Unexpected Sources of Protection Against Inflation

Earlier this week I took a look at how inflation has affected market returns over the years. As you can see from the chart below, inflation has historically run in excess of 4% one out of every three years while it has been 2% or higher two-thirds of the time:
Inflation II

The next logical question — which is one I received from a few different readers — is how to protect your portfolio against inflation. The majority of the usual suspects have been covered here and elsewhere — TIPS, commodities, precious metals equities and real estate to name a few. All of these different investments could protect investors from an inflationary environment, depending on how the cycle plays out.

But there are a couple other options that not too many investors think about when trying to plan for an unexpected rise in inflation or rates — value stocks and international stocks. Here is a graph showing the value factor (courtesy of the Fama-French database) over the decades set against the annual inflation rate:

HmL

There’s not quite as much historical data, but I ran a similar graph on U.S. (S&P 500) vs. international (MSCI EAFE) stocks, showing the annual over or under-performance by foreign stocks over the decades:

EAFE vs SP500

In both graphs you can see the relationship between inflation and outperformance of value and foreign developed market stocks. Higher inflation has tended to result in higher excess returns for both. Growth outperformed value in the 1990s and the current decade right along side of S&P 500 outperformance of the EAFE in lower inflationary times.

The idea for these graphs came from an old William Bernstein post on his Efficient Frontier blog from the early 2000s called Who Killed Value? It was a well-timed post that explained why value had been underperforming growth in the 1990s and why the value premium would eventually come back to life. Here Bernstein explains the reasons for the occasional divergence between value and growth stocks (remember HmL equals cheap minus expensive):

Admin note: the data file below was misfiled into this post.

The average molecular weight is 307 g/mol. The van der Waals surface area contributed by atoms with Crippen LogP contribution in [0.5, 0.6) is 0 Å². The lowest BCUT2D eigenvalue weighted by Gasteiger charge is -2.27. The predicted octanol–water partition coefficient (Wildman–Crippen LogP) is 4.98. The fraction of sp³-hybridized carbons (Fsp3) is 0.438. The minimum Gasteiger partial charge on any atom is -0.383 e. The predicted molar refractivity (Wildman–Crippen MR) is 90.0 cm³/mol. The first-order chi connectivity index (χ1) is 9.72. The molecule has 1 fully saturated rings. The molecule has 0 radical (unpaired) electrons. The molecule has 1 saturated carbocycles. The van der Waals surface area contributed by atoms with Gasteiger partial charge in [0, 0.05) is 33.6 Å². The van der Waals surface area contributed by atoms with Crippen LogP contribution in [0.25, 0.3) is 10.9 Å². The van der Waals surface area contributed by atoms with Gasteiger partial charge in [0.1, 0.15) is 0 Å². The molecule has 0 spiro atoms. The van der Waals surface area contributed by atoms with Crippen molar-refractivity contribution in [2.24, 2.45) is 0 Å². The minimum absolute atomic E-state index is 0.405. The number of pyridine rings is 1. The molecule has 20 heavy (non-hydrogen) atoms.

The original Fama-French paper covered a period of very high inflation, the years 1963-1990, and consequently showed a robust value effect. Towards the end of that period, interest rates and inflation commenced a long and powerful decline, which continues to this day—just the sort of environment expected to favor growth stocks. […]

Thus, if inflation stays at 2% to 3%, we can expect an HmL of similar size. And not coincidentally, the HmL for the full 74 years from July 1926 to June 2000 was 3.36%, while inflation was 3.12%. As long as there is fiat currency, there will be inflation; in the long-run, the value premium seems assured.

The most interesting feature of these data is that HmL is much more dependent on the absolute level of inflation than its rate of change. Why, in an efficient market, does a statically high (or low) rate of inflation produce high (or low) HmL? After all, one would assume that a static high or low inflation rate would be discounted into prices. This gets to the heart of the value premium. For if markets are truly efficient, this premium can only be compensation for some sort of risk. An alternative explanation is that markets are not efficient in the value dimension; that in fact, investors overestimate the magnitude and persistence of earnings increases for growth stocks, thereby overpricing them, and underpricing value stocks.

There is obviously a lot more to it than this and there could certainly be some correlation vs. causation issues going on here, but there is some logic behind this theory.

Investors tend to bid up growth stocks in a low interest rate, low inflation rate world because these times are typically associated with slower economic growth. Growth stocks rule in this part of the cycle because investors crave revenue and earnings growth any way they can get it in a slower moving economic backdrop. The cycle eventually turns when lofty expectations aren’t met. If you add in higher levels of inflation to the mix, it becomes a double whammy of unmet expectations and even lower company earnings numbers on a real basis.